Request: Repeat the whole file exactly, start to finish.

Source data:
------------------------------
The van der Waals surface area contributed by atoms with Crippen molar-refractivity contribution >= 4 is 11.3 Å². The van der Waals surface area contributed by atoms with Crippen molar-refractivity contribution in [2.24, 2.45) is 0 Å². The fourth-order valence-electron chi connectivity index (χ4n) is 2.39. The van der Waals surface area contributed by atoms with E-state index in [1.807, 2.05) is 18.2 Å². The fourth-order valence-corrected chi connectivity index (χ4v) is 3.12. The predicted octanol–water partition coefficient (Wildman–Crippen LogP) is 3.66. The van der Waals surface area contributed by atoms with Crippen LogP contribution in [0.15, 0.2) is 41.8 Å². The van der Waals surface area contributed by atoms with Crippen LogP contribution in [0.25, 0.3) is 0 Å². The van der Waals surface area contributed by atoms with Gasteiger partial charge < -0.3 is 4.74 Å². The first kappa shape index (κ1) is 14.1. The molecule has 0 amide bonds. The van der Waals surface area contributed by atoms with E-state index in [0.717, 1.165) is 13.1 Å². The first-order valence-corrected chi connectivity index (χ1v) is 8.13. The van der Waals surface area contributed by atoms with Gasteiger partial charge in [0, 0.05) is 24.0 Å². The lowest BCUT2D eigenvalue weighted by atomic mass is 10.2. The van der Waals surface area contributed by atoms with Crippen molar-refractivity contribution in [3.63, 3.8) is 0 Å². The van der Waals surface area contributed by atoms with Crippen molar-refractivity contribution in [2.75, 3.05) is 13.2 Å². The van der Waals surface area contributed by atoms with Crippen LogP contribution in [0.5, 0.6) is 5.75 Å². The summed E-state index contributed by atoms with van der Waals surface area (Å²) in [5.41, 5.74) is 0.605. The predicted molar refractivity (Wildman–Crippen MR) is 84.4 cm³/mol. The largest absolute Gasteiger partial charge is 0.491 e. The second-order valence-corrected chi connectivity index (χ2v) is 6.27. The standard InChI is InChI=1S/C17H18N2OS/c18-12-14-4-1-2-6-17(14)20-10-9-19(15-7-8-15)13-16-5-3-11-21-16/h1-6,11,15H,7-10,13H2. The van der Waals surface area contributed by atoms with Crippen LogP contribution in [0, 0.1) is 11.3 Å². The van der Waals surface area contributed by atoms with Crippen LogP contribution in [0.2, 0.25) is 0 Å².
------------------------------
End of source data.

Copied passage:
The van der Waals surface area contributed by atoms with Crippen molar-refractivity contribution >= 4 is 11.3 Å². The van der Waals surface area contributed by atoms with Crippen molar-refractivity contribution in [2.24, 2.45) is 0 Å². The fourth-order valence-electron chi connectivity index (χ4n) is 2.39. The van der Waals surface area contributed by atoms with E-state index in [1.807, 2.05) is 18.2 Å². The fourth-order valence-corrected chi connectivity index (χ4v) is 3.12. The predicted octanol–water partition coefficient (Wildman–Crippen LogP) is 3.66. The van der Waals surface area contributed by atoms with Crippen LogP contribution in [0.15, 0.2) is 41.8 Å². The van der Waals surface area contributed by atoms with Crippen LogP contribution in [0.25, 0.3) is 0 Å². The van der Waals surface area contributed by atoms with Gasteiger partial charge < -0.3 is 4.74 Å². The first kappa shape index (κ1) is 14.1. The molecule has 0 amide bonds. The van der Waals surface area contributed by atoms with E-state index in [0.717, 1.165) is 13.1 Å². The first-order valence-corrected chi connectivity index (χ1v) is 8.13. The van der Waals surface area contributed by atoms with Gasteiger partial charge in [0, 0.05) is 24.0 Å². The lowest BCUT2D eigenvalue weighted by atomic mass is 10.2. The van der Waals surface area contributed by atoms with Crippen molar-refractivity contribution in [3.63, 3.8) is 0 Å². The van der Waals surface area contributed by atoms with Crippen molar-refractivity contribution in [2.75, 3.05) is 13.2 Å². The van der Waals surface area contributed by atoms with Crippen LogP contribution in [0.5, 0.6) is 5.75 Å². The summed E-state index contributed by atoms with van der Waals surface area (Å²) in [5.41, 5.74) is 0.605. The predicted molar refractivity (Wildman–Crippen MR) is 84.4 cm³/mol. The largest absolute Gasteiger partial charge is 0.491 e. The second-order valence-corrected chi connectivity index (χ2v) is 6.27. The standard InChI is InChI=1S/C17H18N2OS/c18-12-14-4-1-2-6-17(14)20-10-9-19(15-7-8-15)13-16-5-3-11-21-16/h1-6,11,15H,7-10,13H2. The van der Waals surface area contributed by atoms with Crippen LogP contribution in [0, 0.1) is 11.3 Å². The van der Waals surface area contributed by atoms with Crippen LogP contribution in [0.2, 0.25) is 0 Å².